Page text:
Defined ~ Asset And Property

Asset Property Definition Mainuvta0102definitionasset




§1(2) “Asset” means property of a debtor, but the term does not include:

(i) property to the extent it is encumbered by a valid lien;
(ii) property to the extent it is generally exempt under nonbankruptcy law; or
(iii) an interest in property held in tenancy by the entireties to the extent it is not subject to process by a creditor holding a claim against only one tenant.
Reporter's Comment to § 1(2) ¶ 1.
The definition of “asset” is substantially to the same effect as the definition of “assets” in § 1 of the Uniform Fraudulent Conveyance Act.
The definition in this Act, unlike that in the earlier Act, does not, however, require a determination that the property is liable for the debts of the debtor.
Thus, for example, an unliquidated claim for damages resulting from personal injury or a contingent claim of a surety for reimbursement, subrogation, restitution, contribution, or the like may be counted as an asset for the purpose of determining whether the holder of the claim is solvent as a debtor under § 2 of this Act, even if applicable law does not allow such an asset to be levied on and sold by a creditor. Cf. Manufacturers & Traders Trust Co. v. Goldman (In re Ollag Construction Equipment Corp.), 578 F.2d 904, 907-09 (2d Cir. 1978).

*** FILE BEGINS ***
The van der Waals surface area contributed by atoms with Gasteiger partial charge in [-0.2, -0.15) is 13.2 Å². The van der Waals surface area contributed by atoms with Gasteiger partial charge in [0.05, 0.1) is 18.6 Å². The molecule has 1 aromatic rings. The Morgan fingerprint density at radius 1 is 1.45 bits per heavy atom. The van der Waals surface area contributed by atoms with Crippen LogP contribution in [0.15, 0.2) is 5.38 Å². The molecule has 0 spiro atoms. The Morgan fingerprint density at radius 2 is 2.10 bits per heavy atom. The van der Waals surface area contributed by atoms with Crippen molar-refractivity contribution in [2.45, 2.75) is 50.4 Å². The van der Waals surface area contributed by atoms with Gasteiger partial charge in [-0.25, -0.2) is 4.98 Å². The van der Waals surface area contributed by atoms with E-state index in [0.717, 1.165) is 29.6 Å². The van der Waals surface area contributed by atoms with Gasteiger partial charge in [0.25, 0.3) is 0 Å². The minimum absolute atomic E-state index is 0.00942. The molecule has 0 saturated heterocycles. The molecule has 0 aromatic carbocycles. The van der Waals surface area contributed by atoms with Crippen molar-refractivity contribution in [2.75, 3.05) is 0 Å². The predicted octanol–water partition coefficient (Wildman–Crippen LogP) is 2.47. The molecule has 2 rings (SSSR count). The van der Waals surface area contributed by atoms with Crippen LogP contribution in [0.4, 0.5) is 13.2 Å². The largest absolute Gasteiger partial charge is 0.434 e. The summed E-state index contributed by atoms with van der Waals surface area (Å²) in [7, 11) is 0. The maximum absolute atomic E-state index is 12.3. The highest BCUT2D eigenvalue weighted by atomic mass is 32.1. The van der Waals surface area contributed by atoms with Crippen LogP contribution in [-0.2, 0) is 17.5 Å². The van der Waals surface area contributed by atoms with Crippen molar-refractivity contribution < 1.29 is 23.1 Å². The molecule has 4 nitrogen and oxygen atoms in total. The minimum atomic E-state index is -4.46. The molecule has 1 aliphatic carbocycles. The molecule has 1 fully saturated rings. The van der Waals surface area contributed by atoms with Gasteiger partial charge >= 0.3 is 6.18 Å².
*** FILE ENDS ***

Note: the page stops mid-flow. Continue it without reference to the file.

Reporter's Comment to § 1(2) ¶ 2.
Subparagraphs (i), (ii), and (iii) provide clarification by excluding from the term not only generally exempt property but also an interest in a tenancy by the entirety in many states and an interest that is generally beyond reach by unsecured creditors because subject to a valid lien.
This Act, like the Uniform Fraudulent Conveyance Act and the Statute of 13 Elizabeth, declares rights and provides remedies for unsecured creditors against transfers that impede them in the collection of their claims.
The laws protecting valid liens against impairment by levying creditors, exemption statutes, and the rules restricting levyability of interest in entireties property are limitations on the rights and remedies of unsecured creditors, and it is therefore appropriate to exclude property interests that are beyond the reach of unsecured creditors from the definition of “asset” for the purposes of this Act.
Reporter's Comment to § 1(2) ¶ 3.
A creditor of a joint tenant or tenant in common may ordinarily collect a judgment by process against the tenant’s interest, and in some states a creditor of a tenant by the entirety may likewise collect a judgment by process against the tenant’s interest. See 2 American Law of Property 10, 22, 28-32 (1952); Craig, An Analysis of Estates by the Entirety in Bankruptcy, 48 Am.Bankr.L.J. 255, 258-59 (1974).
The levyable interest of such a tenant is included as an asset under this Act.
Reporter's Comment to § 1(2) ¶ 4.
The definition of “assets” in the Uniform Fraudulent Conveyance Act excluded property that is exempt from liability for debts.
The definition did not, however, exclude all property that cannot be reached by a creditor through judicial proceedings to collect a debt.